Publication Type: Book Chapter
Source: Posture, Balance and the Brain, International Workshop Proceedings, p.45-54 (2015)
Keywords: EEG spectra
, sensory conflict
, Standing balance
Transcutaneous vagal stimulation (t-VNS) is a prospective method as a cheap and noninvasive alternative of surgical cervical vagal stimulation widely used for treatment of refractory epilepsy, depression etc. Data on its application in healthy people are scarce. A lot of problems concerning the acting mechanisms and cortical representation are unsolved. We did acute t-VNS and studied the standing balance steadiness, EEG absolute power maps and sources distribution. We found improvement of the steadiness of standing with eyes open (EO), but no changes in the eyes closed (EC) series.
In EO Delta and Theta power in the right frontal area increased and Beta and Gamma bands of EEG absolute power in the left and right parieto-occipital areas also increased, which sustained for 20 min after t-VNS. The distribution of maxima of EEG sources revealed by LORETA showed shifts to the right and occipital direction after t-VNS, while 20 min later the maxima were symmetrically located, but the occipital shift was preserved. Pre-treatment sources during EO were in multisensory fields: the inferior parietal lobule, superior temporal gyrus and precuneus, after t-VNS they were in the inferior parietal lobule, middle temporal gyrus, right posterior cingulate, precuneus, cuneus and right lingual gyrus. After 20 min the maxima of EEG sources were in the inferior parietal lobule, superior and middle temporal gyrus and left insula.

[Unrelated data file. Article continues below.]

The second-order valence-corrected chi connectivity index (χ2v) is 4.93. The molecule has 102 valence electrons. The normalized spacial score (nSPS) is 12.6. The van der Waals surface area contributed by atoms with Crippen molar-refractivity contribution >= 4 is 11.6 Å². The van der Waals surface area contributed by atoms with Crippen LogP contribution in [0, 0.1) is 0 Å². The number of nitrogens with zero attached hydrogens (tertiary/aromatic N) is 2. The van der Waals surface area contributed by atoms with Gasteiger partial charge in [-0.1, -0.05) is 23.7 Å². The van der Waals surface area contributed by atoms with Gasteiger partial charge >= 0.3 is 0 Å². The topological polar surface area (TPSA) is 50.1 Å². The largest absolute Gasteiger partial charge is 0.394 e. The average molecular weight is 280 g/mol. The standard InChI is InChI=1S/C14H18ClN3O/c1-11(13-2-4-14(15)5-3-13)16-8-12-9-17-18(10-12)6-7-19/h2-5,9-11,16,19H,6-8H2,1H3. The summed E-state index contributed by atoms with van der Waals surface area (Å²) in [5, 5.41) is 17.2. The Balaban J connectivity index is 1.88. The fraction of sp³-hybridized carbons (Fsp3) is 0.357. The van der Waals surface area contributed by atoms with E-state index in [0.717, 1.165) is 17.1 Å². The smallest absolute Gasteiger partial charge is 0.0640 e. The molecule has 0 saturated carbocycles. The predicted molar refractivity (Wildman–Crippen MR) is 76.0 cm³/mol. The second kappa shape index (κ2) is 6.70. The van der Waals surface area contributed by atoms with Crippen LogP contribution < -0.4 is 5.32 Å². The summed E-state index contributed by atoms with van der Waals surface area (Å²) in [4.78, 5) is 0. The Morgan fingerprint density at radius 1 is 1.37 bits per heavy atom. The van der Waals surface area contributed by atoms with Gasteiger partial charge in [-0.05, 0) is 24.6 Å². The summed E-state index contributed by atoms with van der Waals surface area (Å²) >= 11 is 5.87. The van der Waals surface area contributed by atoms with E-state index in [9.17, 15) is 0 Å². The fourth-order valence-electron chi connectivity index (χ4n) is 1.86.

In EC following t-VNS Delta power first decreased in the right frontal and occipital areas and in the central parietal area, 20 min later it was greater than in pre-treatment series in these areas. The results showed an increase of EEG absolute power in the Beta and Gamma ranges mainly in the occipital area and less expressed in the postero-parietal one. The increase was more expressed for Gamma than Beta band similarly to the EO series. However, this increase in Beta and Gamma EEG power in EC was mainly located in the left side of the cortex. After t-VNS we observed shifts of electrical sources locations to the occipital and top parts of the brain. Unlike, during the EO series we observed shift to the lower frequencies in the absolute power cortical maps. After 20 min a tendency to return to the pre-treatment coordinates occurred, the power, increased immediately after t-VNS, dropped much lower than its initial value. The locations of maxima of electrical sources during EC before t-VNS were in the middle and inferior frontal gyrus, right inferior parietal lobule, cingulate and precuneus. Immediately after t-VNS these locations were in the superior temporal gyrus, middle temporal gyrus, precuneus, cuneus and left inferior parietal lobule. After 20 min the locations of the maxima of electrical sources were in the anterior cingulate cortex, medial frontal gyrus, precuneus, cuneus and lingual gyrus.
Our results show that cortical processing of the t-VNS information and its effect on standing balance are quite different during standing with EO compared to standing with EC and that suggests differences due to the pairing of t-VNS with different sensory environment. This hypothesis can explain much of controversies connected with vagal stimulation in animals, healthy people and patients.